Uncategorized: at road's end book review historical fiction J.A. Beard mesoamerican history zoe Saadia
by J.A. Beard
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Years ago during a family trip to Arizona, I had an opportunity to visit some ruins associated with the ancient cliff-dwelling native Anasazi peoples of the southwest. Though the ruins had been abandoned for centuries, these artifacts of the once-thriving culture made me curious about these people and their lives. In At Road’s End, Zoe Saadia explores the intersection of this culture with other regional powers. After reading it, I feel that I have better insight into how the ancient peoples of the Southwest lived. I think, in the end, that’s one of the best things a piece of historical fiction can accomplish.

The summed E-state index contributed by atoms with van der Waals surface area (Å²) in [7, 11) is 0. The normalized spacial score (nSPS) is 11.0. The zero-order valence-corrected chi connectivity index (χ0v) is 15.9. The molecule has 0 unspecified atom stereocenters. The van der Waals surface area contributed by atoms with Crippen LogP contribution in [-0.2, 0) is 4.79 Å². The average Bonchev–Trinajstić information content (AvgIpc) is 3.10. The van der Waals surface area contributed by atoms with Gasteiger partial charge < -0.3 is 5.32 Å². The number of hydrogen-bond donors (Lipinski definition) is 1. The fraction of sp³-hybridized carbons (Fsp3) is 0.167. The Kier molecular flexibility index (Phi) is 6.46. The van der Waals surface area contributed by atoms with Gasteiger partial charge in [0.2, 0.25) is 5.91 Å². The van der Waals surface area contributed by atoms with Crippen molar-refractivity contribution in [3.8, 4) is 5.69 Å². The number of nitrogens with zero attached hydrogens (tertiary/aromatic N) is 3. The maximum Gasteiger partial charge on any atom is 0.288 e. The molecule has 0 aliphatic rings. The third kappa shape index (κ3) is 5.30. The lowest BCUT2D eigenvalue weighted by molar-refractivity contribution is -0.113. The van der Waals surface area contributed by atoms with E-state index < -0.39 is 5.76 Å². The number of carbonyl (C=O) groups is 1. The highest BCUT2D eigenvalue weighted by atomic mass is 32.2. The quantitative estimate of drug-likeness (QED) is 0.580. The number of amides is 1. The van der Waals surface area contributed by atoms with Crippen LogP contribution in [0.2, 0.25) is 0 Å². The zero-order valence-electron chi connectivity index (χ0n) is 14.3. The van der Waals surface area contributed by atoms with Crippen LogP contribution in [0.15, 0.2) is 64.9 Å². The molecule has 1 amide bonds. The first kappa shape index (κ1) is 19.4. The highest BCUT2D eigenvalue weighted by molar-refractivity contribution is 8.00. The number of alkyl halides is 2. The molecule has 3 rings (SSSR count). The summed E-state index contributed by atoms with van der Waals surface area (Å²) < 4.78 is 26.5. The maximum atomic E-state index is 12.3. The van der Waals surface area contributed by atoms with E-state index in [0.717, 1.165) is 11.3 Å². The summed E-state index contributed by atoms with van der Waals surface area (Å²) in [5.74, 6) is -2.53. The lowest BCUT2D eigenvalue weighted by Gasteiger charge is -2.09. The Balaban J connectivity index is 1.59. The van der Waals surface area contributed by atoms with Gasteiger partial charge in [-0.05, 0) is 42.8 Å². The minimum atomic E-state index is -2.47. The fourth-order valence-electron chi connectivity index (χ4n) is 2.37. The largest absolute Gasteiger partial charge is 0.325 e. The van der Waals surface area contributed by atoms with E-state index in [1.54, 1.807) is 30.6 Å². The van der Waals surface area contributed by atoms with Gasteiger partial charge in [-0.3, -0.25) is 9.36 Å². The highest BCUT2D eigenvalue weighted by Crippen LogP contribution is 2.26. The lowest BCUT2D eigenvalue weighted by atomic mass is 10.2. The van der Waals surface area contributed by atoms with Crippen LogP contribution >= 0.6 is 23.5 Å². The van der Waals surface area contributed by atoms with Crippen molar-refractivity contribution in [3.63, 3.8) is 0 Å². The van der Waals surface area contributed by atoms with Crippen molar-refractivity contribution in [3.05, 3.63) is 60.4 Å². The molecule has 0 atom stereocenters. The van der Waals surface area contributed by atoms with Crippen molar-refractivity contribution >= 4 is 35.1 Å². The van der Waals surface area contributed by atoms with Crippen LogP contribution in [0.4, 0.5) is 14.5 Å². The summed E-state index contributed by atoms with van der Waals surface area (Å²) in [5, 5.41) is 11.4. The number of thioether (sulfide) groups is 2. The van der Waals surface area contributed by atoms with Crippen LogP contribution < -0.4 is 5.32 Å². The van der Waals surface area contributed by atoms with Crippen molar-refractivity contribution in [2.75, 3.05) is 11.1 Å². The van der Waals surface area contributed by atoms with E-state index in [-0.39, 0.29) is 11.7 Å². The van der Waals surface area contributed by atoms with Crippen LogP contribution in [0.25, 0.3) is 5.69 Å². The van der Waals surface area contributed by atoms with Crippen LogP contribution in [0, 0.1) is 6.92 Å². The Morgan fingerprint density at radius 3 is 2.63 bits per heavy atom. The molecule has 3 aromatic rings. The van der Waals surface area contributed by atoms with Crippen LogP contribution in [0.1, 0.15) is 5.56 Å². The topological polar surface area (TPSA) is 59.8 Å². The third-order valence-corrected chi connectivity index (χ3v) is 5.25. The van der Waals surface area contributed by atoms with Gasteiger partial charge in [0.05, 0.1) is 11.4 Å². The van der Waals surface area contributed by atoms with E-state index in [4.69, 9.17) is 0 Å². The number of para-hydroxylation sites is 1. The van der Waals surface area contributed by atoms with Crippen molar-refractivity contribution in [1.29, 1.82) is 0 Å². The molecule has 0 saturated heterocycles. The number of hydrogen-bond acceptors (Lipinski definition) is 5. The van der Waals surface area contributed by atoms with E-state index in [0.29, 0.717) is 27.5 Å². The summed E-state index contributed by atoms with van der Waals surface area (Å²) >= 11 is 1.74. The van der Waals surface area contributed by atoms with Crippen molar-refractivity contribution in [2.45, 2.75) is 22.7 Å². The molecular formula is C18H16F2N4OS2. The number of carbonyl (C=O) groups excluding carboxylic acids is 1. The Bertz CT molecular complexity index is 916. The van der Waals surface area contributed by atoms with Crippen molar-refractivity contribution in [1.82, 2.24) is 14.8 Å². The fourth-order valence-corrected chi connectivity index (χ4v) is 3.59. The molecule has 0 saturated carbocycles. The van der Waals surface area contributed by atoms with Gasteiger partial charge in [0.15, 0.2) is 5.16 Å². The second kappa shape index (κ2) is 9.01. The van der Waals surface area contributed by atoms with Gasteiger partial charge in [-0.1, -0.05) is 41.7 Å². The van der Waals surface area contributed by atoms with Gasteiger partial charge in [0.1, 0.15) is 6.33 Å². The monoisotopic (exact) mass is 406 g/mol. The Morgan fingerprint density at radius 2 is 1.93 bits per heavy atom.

The plot moves along at a comfortable pace. There’s a good interspersing of more leisurely character development scenes, action, and even a bit of romance. Though the plot is focused on a small number of characters, it serves as a microcosm of some of the major trends affecting the Natives of the Southwest. The book expertly illuminates the complex nature of their societies and, to a lesser extent, their neighbors to the south.
The use of an outsider main character, a warrior escorting traders, allows an exploration of the historical culture in a natural way. The author’s respect for the material and her research is obvious in her attention to both major and minor details. The depth of historical information never becomes overwhelming, nor does it come off as didactic. Given how often a lack of restraint can undermine historical fiction works, I was rather pleased at how well the author managed this.
The arrogance of the main character, though expected given his background, makes him not the most immediately likable lead, but he’s intriguing and does have a solid character arc. The relative depth of character development on the other characters is not as strong, but all major secondary characters still come as realistic and not mere plot props.